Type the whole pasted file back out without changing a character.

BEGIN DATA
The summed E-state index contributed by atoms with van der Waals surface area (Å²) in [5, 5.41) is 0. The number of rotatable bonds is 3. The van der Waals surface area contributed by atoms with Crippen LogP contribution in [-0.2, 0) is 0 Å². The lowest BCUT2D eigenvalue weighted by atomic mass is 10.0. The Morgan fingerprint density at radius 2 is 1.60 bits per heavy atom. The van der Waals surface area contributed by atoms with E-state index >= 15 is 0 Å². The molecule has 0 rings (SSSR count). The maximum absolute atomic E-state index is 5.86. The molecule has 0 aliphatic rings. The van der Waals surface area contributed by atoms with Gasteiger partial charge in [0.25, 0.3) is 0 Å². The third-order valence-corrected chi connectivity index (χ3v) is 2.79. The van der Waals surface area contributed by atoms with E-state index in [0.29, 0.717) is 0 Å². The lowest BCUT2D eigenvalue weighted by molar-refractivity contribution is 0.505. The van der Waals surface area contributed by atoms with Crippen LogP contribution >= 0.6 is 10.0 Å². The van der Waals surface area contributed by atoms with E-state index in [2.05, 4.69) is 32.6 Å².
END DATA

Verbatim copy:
The summed E-state index contributed by atoms with van der Waals surface area (Å²) in [5, 5.41) is 0. The number of rotatable bonds is 3. The van der Waals surface area contributed by atoms with Crippen LogP contribution in [-0.2, 0) is 0 Å². The lowest BCUT2D eigenvalue weighted by atomic mass is 10.0. The Morgan fingerprint density at radius 2 is 1.60 bits per heavy atom. The van der Waals surface area contributed by atoms with E-state index >= 15 is 0 Å². The molecule has 0 rings (SSSR count). The maximum absolute atomic E-state index is 5.86. The molecule has 0 aliphatic rings. The van der Waals surface area contributed by atoms with Gasteiger partial charge in [0.25, 0.3) is 0 Å². The third-order valence-corrected chi connectivity index (χ3v) is 2.79. The van der Waals surface area contributed by atoms with E-state index in [0.29, 0.717) is 0 Å². The lowest BCUT2D eigenvalue weighted by molar-refractivity contribution is 0.505. The van der Waals surface area contributed by atoms with Crippen LogP contribution >= 0.6 is 10.0 Å². The van der Waals surface area contributed by atoms with E-state index in [2.05, 4.69) is 32.6 Å².